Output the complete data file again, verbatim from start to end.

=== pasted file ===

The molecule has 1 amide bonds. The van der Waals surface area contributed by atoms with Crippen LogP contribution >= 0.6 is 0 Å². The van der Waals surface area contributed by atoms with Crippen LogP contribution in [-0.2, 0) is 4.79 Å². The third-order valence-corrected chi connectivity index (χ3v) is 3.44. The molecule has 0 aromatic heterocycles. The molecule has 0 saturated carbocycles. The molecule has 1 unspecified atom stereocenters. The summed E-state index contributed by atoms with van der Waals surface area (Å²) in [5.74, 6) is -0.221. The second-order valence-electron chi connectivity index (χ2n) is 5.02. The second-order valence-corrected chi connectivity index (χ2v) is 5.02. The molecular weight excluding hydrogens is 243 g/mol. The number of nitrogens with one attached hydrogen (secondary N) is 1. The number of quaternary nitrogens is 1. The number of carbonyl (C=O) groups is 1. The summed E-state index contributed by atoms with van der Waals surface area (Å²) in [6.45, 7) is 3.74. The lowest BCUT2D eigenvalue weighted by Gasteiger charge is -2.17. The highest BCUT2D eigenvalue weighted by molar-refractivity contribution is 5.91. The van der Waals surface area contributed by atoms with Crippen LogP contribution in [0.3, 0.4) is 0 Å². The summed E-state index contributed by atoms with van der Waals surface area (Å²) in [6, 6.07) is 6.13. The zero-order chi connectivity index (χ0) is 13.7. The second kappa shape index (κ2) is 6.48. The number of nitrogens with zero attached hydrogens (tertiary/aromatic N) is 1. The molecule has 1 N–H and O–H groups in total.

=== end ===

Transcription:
The molecule has 1 amide bonds. The van der Waals surface area contributed by atoms with Crippen LogP contribution >= 0.6 is 0 Å². The van der Waals surface area contributed by atoms with Crippen LogP contribution in [-0.2, 0) is 4.79 Å². The third-order valence-corrected chi connectivity index (χ3v) is 3.44. The molecule has 0 aromatic heterocycles. The molecule has 0 saturated carbocycles. The molecule has 1 unspecified atom stereocenters. The summed E-state index contributed by atoms with van der Waals surface area (Å²) in [5.74, 6) is -0.221. The second-order valence-electron chi connectivity index (χ2n) is 5.02. The second-order valence-corrected chi connectivity index (χ2v) is 5.02. The molecular weight excluding hydrogens is 243 g/mol. The number of nitrogens with one attached hydrogen (secondary N) is 1. The number of quaternary nitrogens is 1. The number of carbonyl (C=O) groups is 1. The summed E-state index contributed by atoms with van der Waals surface area (Å²) in [6.45, 7) is 3.74. The lowest BCUT2D eigenvalue weighted by Gasteiger charge is -2.17. The highest BCUT2D eigenvalue weighted by molar-refractivity contribution is 5.91. The van der Waals surface area contributed by atoms with Crippen LogP contribution in [0.3, 0.4) is 0 Å². The summed E-state index contributed by atoms with van der Waals surface area (Å²) in [6, 6.07) is 6.13. The zero-order chi connectivity index (χ0) is 13.7. The second kappa shape index (κ2) is 6.48. The number of nitrogens with zero attached hydrogens (tertiary/aromatic N) is 1. The molecule has 1 N–H and O–H groups in total.